Maintaining added value and avoiding unnecessary rejects due to a bridge at a QFP or BGA is the first level of sustainable behaviour. The “right to repair” called for by the EU Commission forms the basis for avoiding electronic waste and also for advancing electronics production on the way to conserving resources and moving toward a circular economy. In industry and in service centers worldwide, thousands of circuit boards are processed with Ersa rework systems every day, thus saving them from being uncontrollably scrapped in some cases!
Ersa has also defined sustainability on another level: While quite a few rework system suppliers have appeared and disappeared over the past 25 years, Ersa has also become established in the electronics industry in this segment. Long-term customer relationships, an exemplary worldwide service and very long spare parts availability, even for products that have already been discontinued, bear witness to this philosophy. Much to the delight of Product Manager Jörg Nolte: “Today, we receive wear part requests for devices that were sold 15 years ago – that’s great!”
Ersa goes hybrid and automatic
Hybrid technology makes its way into Ersa rework systems with the manually operated HR 100 and the automatic HR 600 rework system. The proven IR heating technology is supported here in the area of the top radiators by means of convection. This makes even better use of the thermal energy emitted by the radiator and heats the target component more quickly. Disadvantages known from hot air systems, e.g. the blowing away of the smallest chip components, do not occur because very low air volumes are used.
The HR 600, introduced in 2012, also addresses an important customer request: more automation! For the first time, the desoldering process, component placement and soldering process are linked in such a way that the operator of the device has hardly any influence on the subsequent result. Process reliability and repeatability are coming into focus. The special feature of the HR 600, which in its updated version is still one of the most popular repair systems today, is automated component placement. With the help of two cameras, image processing and a high-precision axis system, the target component is automatically positioned precisely on the circuit board and then soldered in automatically as well. For productivity and process reliability in this process, the HR 600/2 represents a milestone.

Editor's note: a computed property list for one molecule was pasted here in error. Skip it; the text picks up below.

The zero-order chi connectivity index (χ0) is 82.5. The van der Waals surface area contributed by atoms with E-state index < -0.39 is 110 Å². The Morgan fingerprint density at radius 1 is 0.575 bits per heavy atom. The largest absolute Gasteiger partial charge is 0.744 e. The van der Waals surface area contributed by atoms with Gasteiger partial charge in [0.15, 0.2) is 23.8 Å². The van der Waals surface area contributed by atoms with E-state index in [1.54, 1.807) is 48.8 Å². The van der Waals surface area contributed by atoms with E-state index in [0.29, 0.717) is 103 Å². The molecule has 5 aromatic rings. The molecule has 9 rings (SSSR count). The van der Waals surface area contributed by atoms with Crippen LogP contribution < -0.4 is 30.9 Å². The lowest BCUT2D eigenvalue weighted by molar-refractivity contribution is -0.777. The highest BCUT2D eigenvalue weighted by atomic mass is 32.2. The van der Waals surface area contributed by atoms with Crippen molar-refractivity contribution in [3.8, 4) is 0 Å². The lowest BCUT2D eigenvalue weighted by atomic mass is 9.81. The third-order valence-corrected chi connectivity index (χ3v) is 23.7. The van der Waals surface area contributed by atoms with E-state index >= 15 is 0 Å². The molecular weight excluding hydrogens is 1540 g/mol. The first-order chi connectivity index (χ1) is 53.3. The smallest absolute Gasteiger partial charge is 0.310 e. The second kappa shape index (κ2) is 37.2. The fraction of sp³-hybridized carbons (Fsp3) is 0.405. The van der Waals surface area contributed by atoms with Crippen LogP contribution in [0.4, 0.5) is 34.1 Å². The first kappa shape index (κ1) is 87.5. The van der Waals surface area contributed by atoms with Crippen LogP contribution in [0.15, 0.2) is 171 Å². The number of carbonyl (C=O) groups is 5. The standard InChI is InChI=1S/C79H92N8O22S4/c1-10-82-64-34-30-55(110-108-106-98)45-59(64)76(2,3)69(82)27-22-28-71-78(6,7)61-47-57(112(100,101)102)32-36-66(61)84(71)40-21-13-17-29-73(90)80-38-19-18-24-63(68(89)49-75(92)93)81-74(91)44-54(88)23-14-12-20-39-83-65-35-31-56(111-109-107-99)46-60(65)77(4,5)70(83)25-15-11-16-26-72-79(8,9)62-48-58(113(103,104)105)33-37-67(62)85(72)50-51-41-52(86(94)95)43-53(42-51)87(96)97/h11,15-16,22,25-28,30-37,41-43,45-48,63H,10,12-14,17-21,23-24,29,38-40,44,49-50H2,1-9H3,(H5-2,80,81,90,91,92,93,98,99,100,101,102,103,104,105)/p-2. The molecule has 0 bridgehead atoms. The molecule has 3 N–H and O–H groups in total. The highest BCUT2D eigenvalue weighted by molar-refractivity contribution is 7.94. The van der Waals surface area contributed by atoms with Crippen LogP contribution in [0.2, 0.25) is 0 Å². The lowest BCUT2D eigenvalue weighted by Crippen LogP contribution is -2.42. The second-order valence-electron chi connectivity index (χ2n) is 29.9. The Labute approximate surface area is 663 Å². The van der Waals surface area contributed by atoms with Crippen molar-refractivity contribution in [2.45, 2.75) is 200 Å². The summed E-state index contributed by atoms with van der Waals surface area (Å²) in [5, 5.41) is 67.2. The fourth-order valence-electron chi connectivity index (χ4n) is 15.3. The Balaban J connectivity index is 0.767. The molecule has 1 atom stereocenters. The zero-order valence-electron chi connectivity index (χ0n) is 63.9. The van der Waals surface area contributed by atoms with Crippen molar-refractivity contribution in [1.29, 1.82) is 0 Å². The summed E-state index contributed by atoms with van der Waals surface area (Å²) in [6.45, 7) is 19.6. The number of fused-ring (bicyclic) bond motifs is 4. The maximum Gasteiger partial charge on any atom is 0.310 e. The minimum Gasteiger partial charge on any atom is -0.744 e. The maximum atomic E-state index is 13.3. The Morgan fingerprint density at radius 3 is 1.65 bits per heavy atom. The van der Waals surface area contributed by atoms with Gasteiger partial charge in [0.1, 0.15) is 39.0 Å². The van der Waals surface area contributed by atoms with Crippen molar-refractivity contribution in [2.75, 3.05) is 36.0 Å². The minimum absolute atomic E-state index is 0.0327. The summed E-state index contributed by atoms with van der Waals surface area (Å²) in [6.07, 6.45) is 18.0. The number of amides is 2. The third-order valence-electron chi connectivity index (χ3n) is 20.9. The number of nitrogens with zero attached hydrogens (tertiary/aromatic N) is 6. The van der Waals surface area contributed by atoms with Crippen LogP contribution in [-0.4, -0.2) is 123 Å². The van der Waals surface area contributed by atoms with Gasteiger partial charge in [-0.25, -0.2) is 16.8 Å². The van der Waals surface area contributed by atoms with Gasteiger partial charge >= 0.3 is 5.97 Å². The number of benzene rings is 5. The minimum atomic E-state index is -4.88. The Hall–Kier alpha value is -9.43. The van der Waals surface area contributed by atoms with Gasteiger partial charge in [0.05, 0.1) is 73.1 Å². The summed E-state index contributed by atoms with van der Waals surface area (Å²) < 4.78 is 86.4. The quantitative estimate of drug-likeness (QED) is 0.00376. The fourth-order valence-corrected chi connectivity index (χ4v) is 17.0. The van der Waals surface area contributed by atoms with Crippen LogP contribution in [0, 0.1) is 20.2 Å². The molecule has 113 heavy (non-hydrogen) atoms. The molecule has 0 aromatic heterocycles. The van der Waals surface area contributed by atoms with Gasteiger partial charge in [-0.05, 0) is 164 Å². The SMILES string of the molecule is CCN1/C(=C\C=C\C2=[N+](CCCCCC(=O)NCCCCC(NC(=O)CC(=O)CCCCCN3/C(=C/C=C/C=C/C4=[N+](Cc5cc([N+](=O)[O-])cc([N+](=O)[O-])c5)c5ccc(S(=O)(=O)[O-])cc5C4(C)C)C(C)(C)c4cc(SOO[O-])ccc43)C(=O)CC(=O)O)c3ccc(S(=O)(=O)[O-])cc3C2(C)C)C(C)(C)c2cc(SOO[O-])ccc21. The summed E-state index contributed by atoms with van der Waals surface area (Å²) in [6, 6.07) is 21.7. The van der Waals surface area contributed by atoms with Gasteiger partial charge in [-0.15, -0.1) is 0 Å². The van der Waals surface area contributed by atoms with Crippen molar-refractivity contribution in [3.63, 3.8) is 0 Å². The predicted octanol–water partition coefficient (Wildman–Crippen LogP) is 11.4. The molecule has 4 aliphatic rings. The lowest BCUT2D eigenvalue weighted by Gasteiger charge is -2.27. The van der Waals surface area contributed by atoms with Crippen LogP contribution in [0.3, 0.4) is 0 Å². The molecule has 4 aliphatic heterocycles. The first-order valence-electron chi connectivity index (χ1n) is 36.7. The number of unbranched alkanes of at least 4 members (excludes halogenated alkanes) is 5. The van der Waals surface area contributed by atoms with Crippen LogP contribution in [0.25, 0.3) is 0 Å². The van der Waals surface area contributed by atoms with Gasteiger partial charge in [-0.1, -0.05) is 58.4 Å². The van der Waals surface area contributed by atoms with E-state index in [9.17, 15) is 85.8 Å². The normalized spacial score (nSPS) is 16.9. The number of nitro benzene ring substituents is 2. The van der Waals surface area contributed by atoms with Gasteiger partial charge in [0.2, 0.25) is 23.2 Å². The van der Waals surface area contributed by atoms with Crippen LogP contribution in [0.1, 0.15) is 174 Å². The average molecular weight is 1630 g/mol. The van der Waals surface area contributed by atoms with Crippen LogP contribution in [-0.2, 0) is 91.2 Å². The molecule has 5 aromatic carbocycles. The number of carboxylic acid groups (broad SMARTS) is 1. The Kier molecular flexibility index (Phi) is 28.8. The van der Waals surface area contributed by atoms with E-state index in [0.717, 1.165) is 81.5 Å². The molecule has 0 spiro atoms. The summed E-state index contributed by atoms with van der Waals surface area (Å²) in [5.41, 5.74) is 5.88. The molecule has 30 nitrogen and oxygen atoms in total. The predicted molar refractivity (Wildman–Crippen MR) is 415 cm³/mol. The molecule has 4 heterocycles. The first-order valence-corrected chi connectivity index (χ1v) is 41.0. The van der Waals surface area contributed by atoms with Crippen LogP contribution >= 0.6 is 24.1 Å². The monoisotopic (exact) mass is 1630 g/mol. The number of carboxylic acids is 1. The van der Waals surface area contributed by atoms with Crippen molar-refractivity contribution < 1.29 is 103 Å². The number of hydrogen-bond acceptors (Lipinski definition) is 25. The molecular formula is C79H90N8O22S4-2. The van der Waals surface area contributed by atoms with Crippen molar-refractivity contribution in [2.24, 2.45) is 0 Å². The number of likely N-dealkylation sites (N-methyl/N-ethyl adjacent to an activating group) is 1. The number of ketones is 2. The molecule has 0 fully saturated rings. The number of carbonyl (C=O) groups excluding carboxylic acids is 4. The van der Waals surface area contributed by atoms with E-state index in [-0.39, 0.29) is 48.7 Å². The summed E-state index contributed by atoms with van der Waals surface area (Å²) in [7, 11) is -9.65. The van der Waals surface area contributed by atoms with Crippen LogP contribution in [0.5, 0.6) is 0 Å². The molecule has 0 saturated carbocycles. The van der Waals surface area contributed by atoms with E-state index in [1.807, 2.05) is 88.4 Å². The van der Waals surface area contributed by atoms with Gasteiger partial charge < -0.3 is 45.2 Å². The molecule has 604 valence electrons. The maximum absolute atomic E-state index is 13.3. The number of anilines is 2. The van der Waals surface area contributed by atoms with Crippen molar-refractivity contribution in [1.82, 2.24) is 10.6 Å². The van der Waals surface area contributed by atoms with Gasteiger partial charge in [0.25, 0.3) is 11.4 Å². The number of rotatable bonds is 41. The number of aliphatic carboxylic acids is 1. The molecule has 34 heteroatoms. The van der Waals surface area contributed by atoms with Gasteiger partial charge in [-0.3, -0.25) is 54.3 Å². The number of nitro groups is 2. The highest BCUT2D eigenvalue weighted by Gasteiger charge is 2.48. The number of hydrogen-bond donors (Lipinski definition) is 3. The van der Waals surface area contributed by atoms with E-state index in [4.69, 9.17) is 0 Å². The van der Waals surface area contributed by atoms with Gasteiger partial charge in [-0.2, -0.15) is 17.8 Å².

The new generation
In the meantime, the Ersa Rework portfolio has gained further members: “Starting with the HR 500, today´s product range up to the HR 600 XL covers practically all relevant customer requirements of the worldwide markets and industries,” Jörg Nolte summarizes the positioning of the Ersa brand. The newer systems are convincing both in terms of their technology and in terms of the requirement for a standardized software platform. “The user hardly has to get re-accustomed when switching from one system to the other – everything is designed in the same way,” outlines Nolte. Ersa was relatively late in bringing the technology into the company with the first HR 550, which was developed completely in-house. Jörg Nolte: “It was a big learning curve for us, of course, but we now have all the engineering expertise and can therefore react much better to market trends. Especially in software engineering, this is a key factor today.” In the flagship of the product line, the HR 600 XL, it was thus possible to implement functional extensions and optimizations requested by customers quickly and with high quality – with an extended bottom heater, the system can now process assemblies up to a size of 625 x 1,250 mm, and with large heating heads, components with edge lengths of over 100 mm!
And what’s next?
When asked whether everything is done after 25 years, Jörg Nolte smirks and explains: “In principle, yes, but development continues. And that’s a good thing. Because contrary to all forecasts, assemblies will foreseeably have to be reworked.” An automatic residual solder removal system is currently being launched for the HR 600 XL. In the field of sensor technology, we are working on the optimization of non-contact measuring technology.
Further topics on the accuracy of the systems, the development of heating technology, additional automation and the connection of the devices to Manufacturing Execution Systems (MES) are also on the roadmap. This makes rework a valuable part of the production process in the sense of sustainable production. Yes, even the currently heavily used term of artificial intelligence has already been discussed. And, of course, the processing of new component designs must be kept in mind, as must the costs for manufacturing the systems. When asked what he is most excited about 25 years of Ersa Rework systems, Nolte responds: “It feels good that we are giving our customers useful tools!” And in the future, what will be next? Certainly a lot more from the Rework section, because contrary to many predictions, PCBs will continue to be reworked in the future …
Reasons for the rework of electronic assemblies:
- The component is defective.
- The wrong component has been placed.
- The component was assembled in the wrong orientation.
- The component was soldered badly (bridges, open solder joints etc.).
- The component is programmed badly.
- A component is saved for re-use (Recycling).
- A change is made to the board (Redesign).
- Assembly is built up as a sample and one or more components are refitted (Prototyping).
- Tests are performed on the assembly, e.g. cross swapping (Testing).
- Data of a component from a defective board must be saved (forensics).